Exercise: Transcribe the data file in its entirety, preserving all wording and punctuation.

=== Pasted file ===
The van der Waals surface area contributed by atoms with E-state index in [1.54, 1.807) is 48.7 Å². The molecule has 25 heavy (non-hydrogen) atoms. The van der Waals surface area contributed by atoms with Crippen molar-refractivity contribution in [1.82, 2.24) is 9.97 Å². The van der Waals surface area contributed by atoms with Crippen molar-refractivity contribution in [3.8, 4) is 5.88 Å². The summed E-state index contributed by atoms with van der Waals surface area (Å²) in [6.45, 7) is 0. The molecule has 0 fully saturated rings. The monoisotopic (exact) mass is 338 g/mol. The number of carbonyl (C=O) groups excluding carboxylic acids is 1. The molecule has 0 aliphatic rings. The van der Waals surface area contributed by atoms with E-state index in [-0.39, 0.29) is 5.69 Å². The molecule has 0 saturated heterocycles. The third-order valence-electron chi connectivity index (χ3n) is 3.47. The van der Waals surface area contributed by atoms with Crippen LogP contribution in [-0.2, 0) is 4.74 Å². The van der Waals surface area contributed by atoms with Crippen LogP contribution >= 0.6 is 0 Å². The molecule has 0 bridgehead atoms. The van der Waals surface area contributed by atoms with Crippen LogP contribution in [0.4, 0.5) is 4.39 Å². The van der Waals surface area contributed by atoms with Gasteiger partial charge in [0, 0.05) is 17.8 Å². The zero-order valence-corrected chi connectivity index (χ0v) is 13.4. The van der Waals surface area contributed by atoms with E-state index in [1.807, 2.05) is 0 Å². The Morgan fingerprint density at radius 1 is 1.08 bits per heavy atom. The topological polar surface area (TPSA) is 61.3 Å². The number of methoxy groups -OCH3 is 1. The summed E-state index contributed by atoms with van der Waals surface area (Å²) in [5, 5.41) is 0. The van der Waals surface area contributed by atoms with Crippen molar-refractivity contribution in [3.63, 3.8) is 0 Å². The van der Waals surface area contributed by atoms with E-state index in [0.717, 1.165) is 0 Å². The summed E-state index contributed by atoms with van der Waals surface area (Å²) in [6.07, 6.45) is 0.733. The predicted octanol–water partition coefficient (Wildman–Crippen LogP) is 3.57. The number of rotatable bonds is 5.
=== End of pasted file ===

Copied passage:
The van der Waals surface area contributed by atoms with E-state index in [1.54, 1.807) is 48.7 Å². The molecule has 25 heavy (non-hydrogen) atoms. The van der Waals surface area contributed by atoms with Crippen molar-refractivity contribution in [1.82, 2.24) is 9.97 Å². The van der Waals surface area contributed by atoms with Crippen molar-refractivity contribution in [3.8, 4) is 5.88 Å². The summed E-state index contributed by atoms with van der Waals surface area (Å²) in [6.45, 7) is 0. The molecule has 0 fully saturated rings. The monoisotopic (exact) mass is 338 g/mol. The number of carbonyl (C=O) groups excluding carboxylic acids is 1. The molecule has 0 aliphatic rings. The van der Waals surface area contributed by atoms with E-state index in [-0.39, 0.29) is 5.69 Å². The molecule has 0 saturated heterocycles. The third-order valence-electron chi connectivity index (χ3n) is 3.47. The van der Waals surface area contributed by atoms with Crippen LogP contribution in [-0.2, 0) is 4.74 Å². The van der Waals surface area contributed by atoms with Crippen LogP contribution >= 0.6 is 0 Å². The molecule has 0 bridgehead atoms. The van der Waals surface area contributed by atoms with Crippen LogP contribution in [0.4, 0.5) is 4.39 Å². The van der Waals surface area contributed by atoms with Gasteiger partial charge in [0, 0.05) is 17.8 Å². The zero-order valence-corrected chi connectivity index (χ0v) is 13.4. The van der Waals surface area contributed by atoms with E-state index in [1.807, 2.05) is 0 Å². The Morgan fingerprint density at radius 1 is 1.08 bits per heavy atom. The topological polar surface area (TPSA) is 61.3 Å². The number of methoxy groups -OCH3 is 1. The summed E-state index contributed by atoms with van der Waals surface area (Å²) in [5, 5.41) is 0. The van der Waals surface area contributed by atoms with Crippen molar-refractivity contribution in [3.63, 3.8) is 0 Å². The van der Waals surface area contributed by atoms with E-state index in [0.717, 1.165) is 0 Å². The summed E-state index contributed by atoms with van der Waals surface area (Å²) in [6.07, 6.45) is 0.733. The predicted octanol–water partition coefficient (Wildman–Crippen LogP) is 3.57. The number of rotatable bonds is 5.